Big decline when student volunteers helped safety-net households address social needs

Children and families from safety-net clinics saw considerably fewer hospitalizations when a patient navigator helped them address social needs, new randomized clinical trial data show.

“We found that during the 12 months after study enrollment, children enrolled in the trial’s patient navigator intervention had a 69% reduced risk of hospitalization than children in the active control group, but the intervention had no effect on ED visits,” wrote Matthew Pantell, MD, a pediatrician-researcher with the University of California, San Francisco, and colleagues, in JAMA Network Open. “This translated to only 4.6% of patient navigator families having their child hospitalized versus 7.5% among the active control group.”

The recent data were the latest products of a study that previously linked in-person navigation to improved child health and decreases in reported social needs. Several leading medical organizations have endorsed the use of screenings as a way to shed more light on the social determinants of health, but there is less clarity when it comes to actually addressing the needs that screenings identify.

“To date, most studies on social care interventions in clinical settings have described process and social risk outcomes rather than outcomes on child health or health care utilization,” Pantell and colleagues wrote. “In this study, we contribute to the rapidly evolving literature by investigating the effect on acute health care utilization in the 12 months following enrollment in 1 of 2 social care interventions designed to assist caregivers of pediatric patients with access to social resources.”

The study authors recruited student volunteer caregivers to provide support to children and families from 2 safety-net health systems located in northern California. All participating caregivers were at least 18 years old and were familiar with a participating household’s social characteristics, among other factors. Most children in the study lived in households taking in $20,000 or less each year. Navigators received 8 hours of training on topics including cultural humility, motivational interviewing, and relevant social services.

Of the 1,300 caregivers enrolled in the study, about two-thirds spoke English (878 [67.5%]) and were women (1,127 [86.7%]), with a mean (SD) age of 33.0 (9.33) years of age. Most children in the study were 0-5 years of age (779 of 1,300 [59.9%]), 723 (55.6%) were of Hispanic ethnicity, and 462 children (35.5%) were determined to be in excellent health.

All told, 637 families (49.0%) were randomized to the navigator group, with 663 (51.0%) assigned to an active control group.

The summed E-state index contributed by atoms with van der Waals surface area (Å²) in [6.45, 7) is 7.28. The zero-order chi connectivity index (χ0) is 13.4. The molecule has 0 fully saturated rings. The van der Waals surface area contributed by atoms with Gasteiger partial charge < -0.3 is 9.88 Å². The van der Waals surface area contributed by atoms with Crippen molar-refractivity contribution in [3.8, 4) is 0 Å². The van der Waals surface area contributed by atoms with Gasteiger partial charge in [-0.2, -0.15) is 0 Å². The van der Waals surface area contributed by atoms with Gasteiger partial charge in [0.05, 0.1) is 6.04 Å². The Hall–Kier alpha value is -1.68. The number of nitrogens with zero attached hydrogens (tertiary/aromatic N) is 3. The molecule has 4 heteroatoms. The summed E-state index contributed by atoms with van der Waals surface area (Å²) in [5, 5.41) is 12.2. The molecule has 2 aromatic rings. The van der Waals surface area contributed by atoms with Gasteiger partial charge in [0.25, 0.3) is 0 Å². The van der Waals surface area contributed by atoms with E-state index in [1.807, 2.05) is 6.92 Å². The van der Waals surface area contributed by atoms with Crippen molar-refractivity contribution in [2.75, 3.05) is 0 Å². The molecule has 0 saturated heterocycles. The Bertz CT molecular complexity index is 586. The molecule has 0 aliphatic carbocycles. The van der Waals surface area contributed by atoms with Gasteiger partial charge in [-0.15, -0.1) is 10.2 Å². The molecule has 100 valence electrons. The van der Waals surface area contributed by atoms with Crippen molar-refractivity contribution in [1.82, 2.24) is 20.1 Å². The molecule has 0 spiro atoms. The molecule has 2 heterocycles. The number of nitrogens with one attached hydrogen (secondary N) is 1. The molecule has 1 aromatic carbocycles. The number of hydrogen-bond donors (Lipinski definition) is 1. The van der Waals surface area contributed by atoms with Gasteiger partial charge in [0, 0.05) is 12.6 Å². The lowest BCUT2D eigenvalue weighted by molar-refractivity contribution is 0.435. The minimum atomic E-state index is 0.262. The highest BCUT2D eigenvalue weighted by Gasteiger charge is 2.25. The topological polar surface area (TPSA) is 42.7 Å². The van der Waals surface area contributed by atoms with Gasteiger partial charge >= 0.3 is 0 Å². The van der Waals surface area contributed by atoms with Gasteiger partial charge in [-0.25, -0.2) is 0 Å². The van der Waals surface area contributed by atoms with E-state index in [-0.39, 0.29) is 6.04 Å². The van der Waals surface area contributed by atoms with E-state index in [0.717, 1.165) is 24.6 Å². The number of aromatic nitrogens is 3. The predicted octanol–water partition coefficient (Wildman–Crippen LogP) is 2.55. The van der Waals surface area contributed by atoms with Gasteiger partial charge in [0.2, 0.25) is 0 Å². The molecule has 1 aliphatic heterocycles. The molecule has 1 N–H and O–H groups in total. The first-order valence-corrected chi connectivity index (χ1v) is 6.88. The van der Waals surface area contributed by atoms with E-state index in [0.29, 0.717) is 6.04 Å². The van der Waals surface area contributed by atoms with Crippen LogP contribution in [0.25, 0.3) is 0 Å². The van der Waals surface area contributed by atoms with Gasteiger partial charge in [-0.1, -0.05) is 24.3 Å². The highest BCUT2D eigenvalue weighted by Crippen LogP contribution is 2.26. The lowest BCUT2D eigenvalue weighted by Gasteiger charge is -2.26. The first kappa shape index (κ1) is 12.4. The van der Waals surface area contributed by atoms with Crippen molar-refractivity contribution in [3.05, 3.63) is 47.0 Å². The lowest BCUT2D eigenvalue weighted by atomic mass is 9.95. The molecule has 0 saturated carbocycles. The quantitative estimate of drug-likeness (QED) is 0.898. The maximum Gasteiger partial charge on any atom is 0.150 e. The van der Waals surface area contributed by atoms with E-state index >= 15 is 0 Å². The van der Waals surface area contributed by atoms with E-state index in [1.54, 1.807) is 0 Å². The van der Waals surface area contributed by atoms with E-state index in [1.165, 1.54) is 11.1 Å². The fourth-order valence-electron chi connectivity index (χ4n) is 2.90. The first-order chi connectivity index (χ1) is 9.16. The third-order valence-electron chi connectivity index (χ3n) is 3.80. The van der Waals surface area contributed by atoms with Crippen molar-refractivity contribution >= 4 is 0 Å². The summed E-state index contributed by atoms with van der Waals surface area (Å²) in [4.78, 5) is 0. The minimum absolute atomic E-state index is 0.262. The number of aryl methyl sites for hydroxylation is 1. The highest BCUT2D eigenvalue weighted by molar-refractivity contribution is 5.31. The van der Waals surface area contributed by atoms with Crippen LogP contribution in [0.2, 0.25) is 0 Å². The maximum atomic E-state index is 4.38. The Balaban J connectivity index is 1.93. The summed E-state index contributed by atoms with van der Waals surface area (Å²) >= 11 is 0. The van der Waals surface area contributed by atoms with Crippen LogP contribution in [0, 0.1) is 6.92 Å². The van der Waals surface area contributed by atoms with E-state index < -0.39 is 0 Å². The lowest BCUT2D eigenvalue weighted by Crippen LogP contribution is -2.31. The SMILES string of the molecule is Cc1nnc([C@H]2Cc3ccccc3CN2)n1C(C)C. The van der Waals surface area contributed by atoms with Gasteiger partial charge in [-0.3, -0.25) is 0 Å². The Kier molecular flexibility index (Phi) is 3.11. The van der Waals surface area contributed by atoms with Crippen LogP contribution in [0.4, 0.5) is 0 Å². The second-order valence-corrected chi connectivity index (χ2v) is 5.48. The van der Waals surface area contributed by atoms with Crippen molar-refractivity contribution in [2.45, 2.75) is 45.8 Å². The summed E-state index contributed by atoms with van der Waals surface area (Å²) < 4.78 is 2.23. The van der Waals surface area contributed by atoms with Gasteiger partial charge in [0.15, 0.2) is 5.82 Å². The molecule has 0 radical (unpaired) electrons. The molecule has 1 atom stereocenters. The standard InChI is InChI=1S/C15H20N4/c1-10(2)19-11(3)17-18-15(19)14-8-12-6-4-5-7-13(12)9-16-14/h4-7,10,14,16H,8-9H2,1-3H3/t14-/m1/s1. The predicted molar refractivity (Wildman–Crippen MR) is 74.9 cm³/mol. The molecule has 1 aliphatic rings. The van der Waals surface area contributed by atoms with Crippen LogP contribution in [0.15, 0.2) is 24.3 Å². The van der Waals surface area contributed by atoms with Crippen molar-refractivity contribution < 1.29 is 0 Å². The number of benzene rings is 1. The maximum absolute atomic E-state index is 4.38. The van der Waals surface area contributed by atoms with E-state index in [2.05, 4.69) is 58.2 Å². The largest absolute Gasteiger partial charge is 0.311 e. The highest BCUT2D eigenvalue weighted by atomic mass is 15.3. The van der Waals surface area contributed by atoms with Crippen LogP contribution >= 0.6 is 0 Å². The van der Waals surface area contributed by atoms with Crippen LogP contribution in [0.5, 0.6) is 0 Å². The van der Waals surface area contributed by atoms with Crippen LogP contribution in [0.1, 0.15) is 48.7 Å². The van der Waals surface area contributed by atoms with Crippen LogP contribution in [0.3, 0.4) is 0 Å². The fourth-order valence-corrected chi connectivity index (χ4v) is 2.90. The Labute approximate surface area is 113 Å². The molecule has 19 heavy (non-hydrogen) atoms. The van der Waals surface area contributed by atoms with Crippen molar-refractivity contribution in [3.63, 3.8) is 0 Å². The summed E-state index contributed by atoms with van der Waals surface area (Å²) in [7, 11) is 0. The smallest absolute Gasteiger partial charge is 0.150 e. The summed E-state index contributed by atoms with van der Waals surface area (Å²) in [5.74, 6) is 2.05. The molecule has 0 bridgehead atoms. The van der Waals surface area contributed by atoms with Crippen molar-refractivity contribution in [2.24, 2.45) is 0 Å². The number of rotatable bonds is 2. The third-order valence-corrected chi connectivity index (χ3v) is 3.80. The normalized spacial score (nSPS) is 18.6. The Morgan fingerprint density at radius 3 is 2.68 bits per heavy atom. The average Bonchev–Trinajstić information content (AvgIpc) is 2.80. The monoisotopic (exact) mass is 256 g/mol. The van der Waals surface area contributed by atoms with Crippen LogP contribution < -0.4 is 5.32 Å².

Children in the navigator group saw a lower hospitalization risk within 12 months (HR 0.59; 05% CI 0.38-0.94; P=.03) compared with the active control group. At the same time, emergency visits did not differ significantly between the two groups, with 236 children (37.1%) in the intervention group visiting the emergency department at least once during the study period compared with 250 children (37.7%) in the active control group. Concordantly, the intervention group saw a -0.7% lower risk of emergency visits between navigator and active control participants (95% CI -5.9%-4.6%), and a relative risk of 0.98 (95% CI 0.85-1.13).

Fewer children from the navigation group (29 [4.6%]) were hospitalized during the post-enrollment year compared with those in the active control group (50 [7.5%]; risk difference, -3.0%; 95% CI -5.6% to -0.4%; RR 0.60; 95% CI 0.39-0.94).

Among the limitations identified by the authors, a low rate of enrollment may have led to selection bias, with families enrolling in the study not representative of broader clinic populations. Further, families in the intervention group reported more social needs at baseline, although both groups reported more than 2 such needs at baseline.

In an accompanying editorial, Chen Kenyon, MD, with the Center for Pediatric Clinical Effectiveness and PolicyLab at the Children’s Hospital of Philadelphia, and colleagues, none of whom were affiliated with the study, wrote that the new data further reinforced the study’s original findings—that these interventions can yield real results.

“Based on the findings, health systems hoping to implement social needs interventions in pediatrics can claim with more certainty that social needs interventions can lead to meaningful improvements in a costly health care outcome, ie, hospitalization,” Kenyon and colleagues wrote.

With the findings seeming to underscore the potential viability of the interventions, Kenyon and colleagues stated that new studies into the details of in-person navigation assistance is an important next step.

“We still do not know enough about how these interventions work or can work,” Kenyon and colleagues wrote. “However, a necessary stakeholder must remain at the table as we move to implement these now-reimbursable services: the families we serve. We need to listen to families’ concerns regarding privacy, data-sharing, and, most importantly, what level of support they think they need to make meaningful referral connections.”

  1. Hospitalization risk declined by two-thirds among children who worked with patient navigators.

  2. Experts: navigation helps clinics follow through on social needs issues uncovered by screenings, which can decrease healthcare utilization.

Scott Harris, Contributing Writer, BreakingMED™

No source appearing in this article disclosed any relevant financial relationship with industry.

Cat ID: 138

Topic ID: 85,138,585,730,138,139,192,925